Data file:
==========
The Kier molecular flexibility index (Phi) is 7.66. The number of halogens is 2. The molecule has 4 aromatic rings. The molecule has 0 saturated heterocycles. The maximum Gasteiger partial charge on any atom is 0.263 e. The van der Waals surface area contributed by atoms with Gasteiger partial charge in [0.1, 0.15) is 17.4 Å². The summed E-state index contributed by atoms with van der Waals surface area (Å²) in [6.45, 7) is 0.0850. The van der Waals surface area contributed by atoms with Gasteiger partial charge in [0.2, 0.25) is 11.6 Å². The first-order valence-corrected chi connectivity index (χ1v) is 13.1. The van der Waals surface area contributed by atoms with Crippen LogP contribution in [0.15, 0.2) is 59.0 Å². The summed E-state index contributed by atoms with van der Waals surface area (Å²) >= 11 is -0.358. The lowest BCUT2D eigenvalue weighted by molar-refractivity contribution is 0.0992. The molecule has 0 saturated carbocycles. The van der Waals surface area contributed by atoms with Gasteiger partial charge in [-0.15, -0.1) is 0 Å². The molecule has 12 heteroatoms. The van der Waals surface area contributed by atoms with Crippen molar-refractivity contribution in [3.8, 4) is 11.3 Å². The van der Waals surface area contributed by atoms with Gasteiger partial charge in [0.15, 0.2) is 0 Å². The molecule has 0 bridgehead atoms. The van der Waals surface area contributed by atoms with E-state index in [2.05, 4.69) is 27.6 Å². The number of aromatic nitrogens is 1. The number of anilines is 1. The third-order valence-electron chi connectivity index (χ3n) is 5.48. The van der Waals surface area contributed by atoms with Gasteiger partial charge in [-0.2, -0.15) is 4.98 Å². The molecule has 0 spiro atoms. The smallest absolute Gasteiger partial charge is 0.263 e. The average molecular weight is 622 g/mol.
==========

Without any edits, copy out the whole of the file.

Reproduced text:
The Kier molecular flexibility index (Phi) is 7.66. The number of halogens is 2. The molecule has 4 aromatic rings. The molecule has 0 saturated heterocycles. The maximum Gasteiger partial charge on any atom is 0.263 e. The van der Waals surface area contributed by atoms with Gasteiger partial charge in [0.1, 0.15) is 17.4 Å². The summed E-state index contributed by atoms with van der Waals surface area (Å²) in [6.45, 7) is 0.0850. The van der Waals surface area contributed by atoms with Gasteiger partial charge in [0.2, 0.25) is 11.6 Å². The first-order valence-corrected chi connectivity index (χ1v) is 13.1. The van der Waals surface area contributed by atoms with Crippen LogP contribution in [0.15, 0.2) is 59.0 Å². The summed E-state index contributed by atoms with van der Waals surface area (Å²) >= 11 is -0.358. The lowest BCUT2D eigenvalue weighted by molar-refractivity contribution is 0.0992. The molecule has 0 saturated carbocycles. The van der Waals surface area contributed by atoms with Gasteiger partial charge in [-0.15, -0.1) is 0 Å². The molecule has 12 heteroatoms. The van der Waals surface area contributed by atoms with Crippen molar-refractivity contribution in [3.8, 4) is 11.3 Å². The van der Waals surface area contributed by atoms with Gasteiger partial charge in [0.15, 0.2) is 0 Å². The molecule has 0 bridgehead atoms. The van der Waals surface area contributed by atoms with E-state index in [2.05, 4.69) is 27.6 Å². The number of aromatic nitrogens is 1. The number of anilines is 1. The third-order valence-electron chi connectivity index (χ3n) is 5.48. The van der Waals surface area contributed by atoms with Gasteiger partial charge in [-0.2, -0.15) is 4.98 Å². The molecule has 0 spiro atoms. The smallest absolute Gasteiger partial charge is 0.263 e. The average molecular weight is 622 g/mol.